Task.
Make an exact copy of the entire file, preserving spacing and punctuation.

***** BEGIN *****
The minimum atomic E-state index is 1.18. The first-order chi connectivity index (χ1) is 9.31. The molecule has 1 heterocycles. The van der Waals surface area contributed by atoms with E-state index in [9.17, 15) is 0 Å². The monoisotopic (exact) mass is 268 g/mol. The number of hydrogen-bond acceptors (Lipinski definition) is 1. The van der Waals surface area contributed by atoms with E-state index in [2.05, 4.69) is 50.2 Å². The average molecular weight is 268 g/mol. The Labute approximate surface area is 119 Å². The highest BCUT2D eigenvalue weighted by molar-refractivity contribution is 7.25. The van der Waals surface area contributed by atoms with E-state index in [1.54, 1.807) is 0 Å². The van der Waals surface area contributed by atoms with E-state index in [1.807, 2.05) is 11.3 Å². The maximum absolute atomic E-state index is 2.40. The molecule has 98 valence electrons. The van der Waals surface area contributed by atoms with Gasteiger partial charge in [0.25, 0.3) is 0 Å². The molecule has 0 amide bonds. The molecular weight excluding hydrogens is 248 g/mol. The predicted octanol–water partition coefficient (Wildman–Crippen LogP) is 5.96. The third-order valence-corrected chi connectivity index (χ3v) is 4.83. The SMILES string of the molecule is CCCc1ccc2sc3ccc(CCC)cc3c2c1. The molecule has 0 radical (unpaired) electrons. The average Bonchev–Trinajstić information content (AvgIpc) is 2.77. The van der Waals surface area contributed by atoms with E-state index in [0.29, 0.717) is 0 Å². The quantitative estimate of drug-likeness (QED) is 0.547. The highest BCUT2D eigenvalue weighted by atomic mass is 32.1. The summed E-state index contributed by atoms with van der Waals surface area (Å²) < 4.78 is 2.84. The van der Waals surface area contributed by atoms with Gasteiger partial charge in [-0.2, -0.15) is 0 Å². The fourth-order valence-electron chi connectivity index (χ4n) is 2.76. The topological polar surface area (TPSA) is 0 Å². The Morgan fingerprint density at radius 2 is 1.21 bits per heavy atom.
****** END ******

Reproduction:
The minimum atomic E-state index is 1.18. The first-order chi connectivity index (χ1) is 9.31. The molecule has 1 heterocycles. The van der Waals surface area contributed by atoms with E-state index in [9.17, 15) is 0 Å². The monoisotopic (exact) mass is 268 g/mol. The number of hydrogen-bond acceptors (Lipinski definition) is 1. The van der Waals surface area contributed by atoms with E-state index in [2.05, 4.69) is 50.2 Å². The average molecular weight is 268 g/mol. The Labute approximate surface area is 119 Å². The highest BCUT2D eigenvalue weighted by molar-refractivity contribution is 7.25. The van der Waals surface area contributed by atoms with E-state index in [1.54, 1.807) is 0 Å². The van der Waals surface area contributed by atoms with E-state index in [1.807, 2.05) is 11.3 Å². The maximum absolute atomic E-state index is 2.40. The molecule has 98 valence electrons. The van der Waals surface area contributed by atoms with Gasteiger partial charge in [0.25, 0.3) is 0 Å². The molecule has 0 amide bonds. The molecular weight excluding hydrogens is 248 g/mol. The predicted octanol–water partition coefficient (Wildman–Crippen LogP) is 5.96. The third-order valence-corrected chi connectivity index (χ3v) is 4.83. The SMILES string of the molecule is CCCc1ccc2sc3ccc(CCC)cc3c2c1. The molecule has 0 radical (unpaired) electrons. The average Bonchev–Trinajstić information content (AvgIpc) is 2.77. The van der Waals surface area contributed by atoms with E-state index in [0.29, 0.717) is 0 Å². The quantitative estimate of drug-likeness (QED) is 0.547. The highest BCUT2D eigenvalue weighted by atomic mass is 32.1. The summed E-state index contributed by atoms with van der Waals surface area (Å²) < 4.78 is 2.84. The van der Waals surface area contributed by atoms with Gasteiger partial charge in [-0.2, -0.15) is 0 Å². The fourth-order valence-electron chi connectivity index (χ4n) is 2.76. The topological polar surface area (TPSA) is 0 Å². The Morgan fingerprint density at radius 2 is 1.21 bits per heavy atom.